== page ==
Besides, an objective examination of almost any living language (including English) will reveal that the gendering of words is commonplace and, etymologically speaking, completely arbitrary. In French, for example, the word for cake is le gateau (a masculine noun) while the word for chair is la chaise (a feminine noun). There is no logical explanation for such gendering. Its origins lie in the murky and undocumented past of folklore and spoken language usage that obtained long before recorded history.

Nonetheless, it was clearly the bias of the AAP’s “Bias-free Materials Statement” to improve the status of women and minorities through linguistic revisionism at the basal reader level. Bias-free language, the AAP document averred, should even refer “to abstractions, such as justice, as it unless Justice is personified in female form.” Why make an exception in this case?  If we’re going to desexify abstractions, let’s do them all. In this game of Tag, everybody should be It.

The AAP’s 1976 manifesto was no joke, however. And, judging by the long-term effects it has had on el-hi textbooks published today, it has achieved its goals beyond even the wildest dreams of its pioneering proponents. Parents who doubt this need only take the time to peruse the contents of their children’s schoolbooks at any grade level and in any school subject.

Those interested in a more scholarly approach should read Diane Ravitch’s milestone study The Language Police (New York, 2003). Ms. Ravitch’s study, subtitled How Pressure Groups Restrict What Students Learn, recounts with ruthless accuracy just how pervasive and illogical the influence of political correctness has become in the textbook and test-development industries since 1970.

By 2000, the entire textbook industry had been affected by such mindless revisionism. Writing in Forbes magazine, David McClintick explained:

“It isn’t just Prentice Hall, owned by Pearson Plc., that churns out rubbish for our children to learn by. Scott Foresman, another Pearson company, Holt Rinehart and a range of other publishers are guilty of producing textbooks condemned by experts for their errors and omissions. The whole $4 billion elementary and secondary textbook industry has the problem. In the intensely lobbied textbook selection process in states like California, intellectual content takes a back seat to salesmanship, political correctness, self-esteem for the students and the need to dumb-down lessons so that one product can capture a large market.”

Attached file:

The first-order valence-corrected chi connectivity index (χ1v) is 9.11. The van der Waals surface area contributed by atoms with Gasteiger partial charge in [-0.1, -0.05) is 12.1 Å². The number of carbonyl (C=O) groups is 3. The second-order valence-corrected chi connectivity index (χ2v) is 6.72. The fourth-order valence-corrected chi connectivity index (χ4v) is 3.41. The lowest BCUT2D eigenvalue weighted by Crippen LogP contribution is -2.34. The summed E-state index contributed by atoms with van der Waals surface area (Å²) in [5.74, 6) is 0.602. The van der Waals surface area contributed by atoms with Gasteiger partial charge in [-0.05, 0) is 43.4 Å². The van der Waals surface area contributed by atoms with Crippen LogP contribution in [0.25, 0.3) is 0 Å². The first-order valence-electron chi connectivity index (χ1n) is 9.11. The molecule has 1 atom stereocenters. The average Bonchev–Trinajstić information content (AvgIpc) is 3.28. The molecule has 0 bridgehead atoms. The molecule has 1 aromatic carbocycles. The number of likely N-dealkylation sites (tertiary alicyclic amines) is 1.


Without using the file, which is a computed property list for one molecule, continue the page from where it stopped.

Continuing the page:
By 2011, things had only gotten worse. The noted historian David McCulloch would say, “textbooks have become so politically correct as to be comic. Very minor characters that are currently fashionable are given considerable space, whereas people of major consequence farther back are given very little space or none at all.” McCulloch also noted that “History is often taught in categories -- women's history, African American history, environmental history -- so that many of the students have no sense of chronology. They have no idea what followed what.”

For young American citizens, the “loss of a sense of chronology” may well be the most dangerous result of all this PC mischief. In his 1991 article titled “Christopher Columbus: Dead White Male,” Charles Krauthammer may have said it best:

“…if one judges civilizations by what they have taken from and what they have given the world, a non-jaundiced observer -- say, one of the millions in Central Europe and Asia whose eyes are turned with hope toward America -- would surely bless the day Columbus set sail.” (Time, May 27, 1991.)

Now in 2014, we are seeing how political correctness has become a threat to our national security as the Obama administration prohibits any reference to “Islamic terrorists” and U.N. ambassador Samantha Power declares, “We have got to overcome the fear and the stigma that are associated with Ebola.”

Will there ever be an end to this madness?